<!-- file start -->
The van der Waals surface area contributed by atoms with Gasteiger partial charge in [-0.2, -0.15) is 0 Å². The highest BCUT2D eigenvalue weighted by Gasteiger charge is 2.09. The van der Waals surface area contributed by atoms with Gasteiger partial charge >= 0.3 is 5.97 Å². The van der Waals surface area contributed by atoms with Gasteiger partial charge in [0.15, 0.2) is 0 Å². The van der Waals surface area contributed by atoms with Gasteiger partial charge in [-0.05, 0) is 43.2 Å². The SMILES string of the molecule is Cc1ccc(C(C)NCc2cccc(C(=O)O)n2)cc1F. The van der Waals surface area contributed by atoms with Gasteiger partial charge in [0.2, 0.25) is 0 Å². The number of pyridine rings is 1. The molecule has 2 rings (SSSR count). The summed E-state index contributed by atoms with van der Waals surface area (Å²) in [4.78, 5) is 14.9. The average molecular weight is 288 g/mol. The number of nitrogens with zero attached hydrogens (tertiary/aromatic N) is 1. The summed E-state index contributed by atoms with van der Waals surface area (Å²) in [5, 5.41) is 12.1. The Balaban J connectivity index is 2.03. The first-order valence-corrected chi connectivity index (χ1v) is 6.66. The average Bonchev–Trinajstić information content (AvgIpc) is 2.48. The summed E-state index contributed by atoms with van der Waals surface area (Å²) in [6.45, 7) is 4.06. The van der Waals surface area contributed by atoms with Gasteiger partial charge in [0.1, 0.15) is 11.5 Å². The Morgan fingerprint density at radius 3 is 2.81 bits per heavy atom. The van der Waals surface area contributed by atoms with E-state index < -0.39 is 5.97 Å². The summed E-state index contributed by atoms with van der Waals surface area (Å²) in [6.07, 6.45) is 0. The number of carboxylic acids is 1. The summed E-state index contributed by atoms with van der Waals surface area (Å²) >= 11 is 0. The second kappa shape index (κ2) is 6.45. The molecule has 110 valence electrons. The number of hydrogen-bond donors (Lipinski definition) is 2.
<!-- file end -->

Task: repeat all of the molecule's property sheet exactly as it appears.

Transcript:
The van der Waals surface area contributed by atoms with Gasteiger partial charge in [-0.2, -0.15) is 0 Å². The highest BCUT2D eigenvalue weighted by Gasteiger charge is 2.09. The van der Waals surface area contributed by atoms with Gasteiger partial charge >= 0.3 is 5.97 Å². The van der Waals surface area contributed by atoms with Gasteiger partial charge in [0.15, 0.2) is 0 Å². The van der Waals surface area contributed by atoms with Gasteiger partial charge in [-0.05, 0) is 43.2 Å². The SMILES string of the molecule is Cc1ccc(C(C)NCc2cccc(C(=O)O)n2)cc1F. The van der Waals surface area contributed by atoms with Gasteiger partial charge in [0.2, 0.25) is 0 Å². The number of pyridine rings is 1. The molecule has 2 rings (SSSR count). The summed E-state index contributed by atoms with van der Waals surface area (Å²) in [4.78, 5) is 14.9. The average molecular weight is 288 g/mol. The number of nitrogens with zero attached hydrogens (tertiary/aromatic N) is 1. The summed E-state index contributed by atoms with van der Waals surface area (Å²) in [5, 5.41) is 12.1. The Balaban J connectivity index is 2.03. The first-order valence-corrected chi connectivity index (χ1v) is 6.66. The average Bonchev–Trinajstić information content (AvgIpc) is 2.48. The summed E-state index contributed by atoms with van der Waals surface area (Å²) in [6.45, 7) is 4.06. The van der Waals surface area contributed by atoms with Gasteiger partial charge in [0.1, 0.15) is 11.5 Å². The Morgan fingerprint density at radius 3 is 2.81 bits per heavy atom. The van der Waals surface area contributed by atoms with E-state index < -0.39 is 5.97 Å². The summed E-state index contributed by atoms with van der Waals surface area (Å²) in [6.07, 6.45) is 0. The number of carboxylic acids is 1. The summed E-state index contributed by atoms with van der Waals surface area (Å²) >= 11 is 0. The second kappa shape index (κ2) is 6.45. The molecule has 110 valence electrons. The number of hydrogen-bond donors (Lipinski definition) is 2.